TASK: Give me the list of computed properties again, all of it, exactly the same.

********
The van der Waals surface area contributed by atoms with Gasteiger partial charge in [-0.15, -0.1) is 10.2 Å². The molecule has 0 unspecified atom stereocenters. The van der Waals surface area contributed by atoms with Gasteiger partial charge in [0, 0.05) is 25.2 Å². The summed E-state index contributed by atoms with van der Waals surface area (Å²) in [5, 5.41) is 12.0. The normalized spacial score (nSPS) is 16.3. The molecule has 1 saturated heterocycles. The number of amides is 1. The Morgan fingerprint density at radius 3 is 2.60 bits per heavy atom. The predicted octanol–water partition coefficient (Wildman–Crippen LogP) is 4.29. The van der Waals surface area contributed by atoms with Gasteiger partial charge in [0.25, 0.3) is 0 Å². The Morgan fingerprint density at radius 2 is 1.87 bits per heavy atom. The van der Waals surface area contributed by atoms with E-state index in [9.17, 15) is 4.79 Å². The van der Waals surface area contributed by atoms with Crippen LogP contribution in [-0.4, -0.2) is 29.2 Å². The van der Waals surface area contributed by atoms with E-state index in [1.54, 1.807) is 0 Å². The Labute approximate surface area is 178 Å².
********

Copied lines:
The van der Waals surface area contributed by atoms with Gasteiger partial charge in [-0.15, -0.1) is 10.2 Å². The molecule has 0 unspecified atom stereocenters. The van der Waals surface area contributed by atoms with Gasteiger partial charge in [0, 0.05) is 25.2 Å². The summed E-state index contributed by atoms with van der Waals surface area (Å²) in [5, 5.41) is 12.0. The normalized spacial score (nSPS) is 16.3. The molecule has 1 saturated heterocycles. The number of amides is 1. The Morgan fingerprint density at radius 3 is 2.60 bits per heavy atom. The predicted octanol–water partition coefficient (Wildman–Crippen LogP) is 4.29. The van der Waals surface area contributed by atoms with Gasteiger partial charge in [0.25, 0.3) is 0 Å². The Morgan fingerprint density at radius 2 is 1.87 bits per heavy atom. The van der Waals surface area contributed by atoms with E-state index in [9.17, 15) is 4.79 Å². The van der Waals surface area contributed by atoms with Crippen LogP contribution in [-0.4, -0.2) is 29.2 Å². The van der Waals surface area contributed by atoms with E-state index in [1.54, 1.807) is 0 Å². The Labute approximate surface area is 178 Å².